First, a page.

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New director offers her vision for future of BACC

by Taylor Inman
| October 13, 2021 1:00 AM

The Bigfork Art and Cultural Center has been a hub for artists in town for over 40 years, and BACC Executive Director Julie Bottum wants to continue to make it a place where community members can share art and make art together.

Bottum became executive director in June and said her background in education has inspired her to help create programming that teaches kids and adults about art, narrative storytelling and much more. This is just one part of her bigger vision for the BACC over the next year.

“We wanted to develop collaborations and classes, so in essence create a network of artists and establish the BACC as an educational hub for developing and inspiring learning through the arts,” Bottum said.

Bottum said an ongoing exhibit about the history of Bigfork was another long-term goal she and the board of directors wanted to pursue. The exhibit starts on Oct. 8 and runs through the end of the month. Bottum said “Bigfork Stories — Where History Comes Alive” is something that the center is continually adding to.

“Throughout the year what we do is continue to gather the stories. We are scanning everything that we bring in and then organizing it. Not just by location, but by individuals, families, and events. So what we’re doing is entering all of that into a database, so that each year as we develop the theme for the exhibit, we can just go right back to that database and pull-up the stories and images, and we also have all of the interviews logged into that database as well,” Bottum said.

One goal of the history project moving forward is to search for more stories from the perspectives of women and native people. The history exhibit is an evolution of a project created in 2017 called “Bigfork — A Montana Story,” that also was displayed at the BACC and was accompanied by a book and documentary.

Bottum said other important goals for the BACC were to look into how they set up their shops and exhibits to best display artist’s work, as well as creating a long-term financial plan. She said creating a long-term plan was important to the sustainability of what the BACC does. She said small nonprofits rely on fundraising throughout the year, but the BACC wanted to establish other ways for people to support the center, such as legacy giving programs.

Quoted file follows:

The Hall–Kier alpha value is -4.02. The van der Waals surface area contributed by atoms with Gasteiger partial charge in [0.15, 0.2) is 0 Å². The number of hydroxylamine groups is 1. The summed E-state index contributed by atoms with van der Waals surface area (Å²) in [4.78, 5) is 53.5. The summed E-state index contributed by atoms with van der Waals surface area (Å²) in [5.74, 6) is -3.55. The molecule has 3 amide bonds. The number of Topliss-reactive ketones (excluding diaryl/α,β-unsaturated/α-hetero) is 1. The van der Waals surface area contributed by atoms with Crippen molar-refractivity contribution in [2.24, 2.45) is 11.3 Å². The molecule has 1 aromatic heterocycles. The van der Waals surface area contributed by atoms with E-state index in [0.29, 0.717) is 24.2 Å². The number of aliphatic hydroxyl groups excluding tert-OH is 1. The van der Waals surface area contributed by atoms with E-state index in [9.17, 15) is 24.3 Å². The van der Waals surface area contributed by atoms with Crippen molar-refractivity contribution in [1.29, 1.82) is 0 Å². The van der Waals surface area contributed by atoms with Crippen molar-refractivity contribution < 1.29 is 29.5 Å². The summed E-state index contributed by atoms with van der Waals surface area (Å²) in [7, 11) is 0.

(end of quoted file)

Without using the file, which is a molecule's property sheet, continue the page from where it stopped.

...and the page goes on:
“So the first thing is to let people know what we’re doing and how we’re involved in the community, the second thing is to show them there are ways to donate and give over time,” Bottum said. “A lot of people are looking for a place to donate to that has a long-term plan for community involvement,”

Bottum said in February 2022 the BACC plans to launch their new website, which will be an interactive learning platform and includes a new store to sell artist’s work. This ties into one of the main missions of the BACC according to Bottum, which is giving emerging artists tools they need to continue to learn and grow.

“Artists that are learning the ins and outs of marketing their business, we have some great mentor artists that help them with those platforms. So again, just that network we can offer to people that are just getting into the art business, or people that want to learn new things, like the workshops have been super popular,” Bottum said.

Other programs coming up at the BACC include the annual Member Market in November. The Member Market will have an artist’s work for sale for a period of time before rotating to the next artist. Bottum said after the market, the center will participate in holiday giving outreach while continuing to offer classes and programs for children. She said these children’s workshops will also help contribute to holiday activities.

“Christmas is a huge deal in this area, so December will be a month of giving workshops and them making and collaborating with artists to create decorations and also follow the theme of the workshop at the time,” Bottum said.

Bottum said there are three ways community members can support the BACC. One way is to visit the exhibits to get to know local artists and hear their stories, another is to check out their work that is for sale at the gallery. She said the third way is to reach out to the BACC and offer ideas and feedback, as well as spreading the word about programs and events.

Keep up to date with events at the BACC by visiting their website at baccbigfork.com/exhibits.

Bigfork Eagle editor Taylor Inman can be reached at 406-758-4433 or editor@bigforkeagle.com.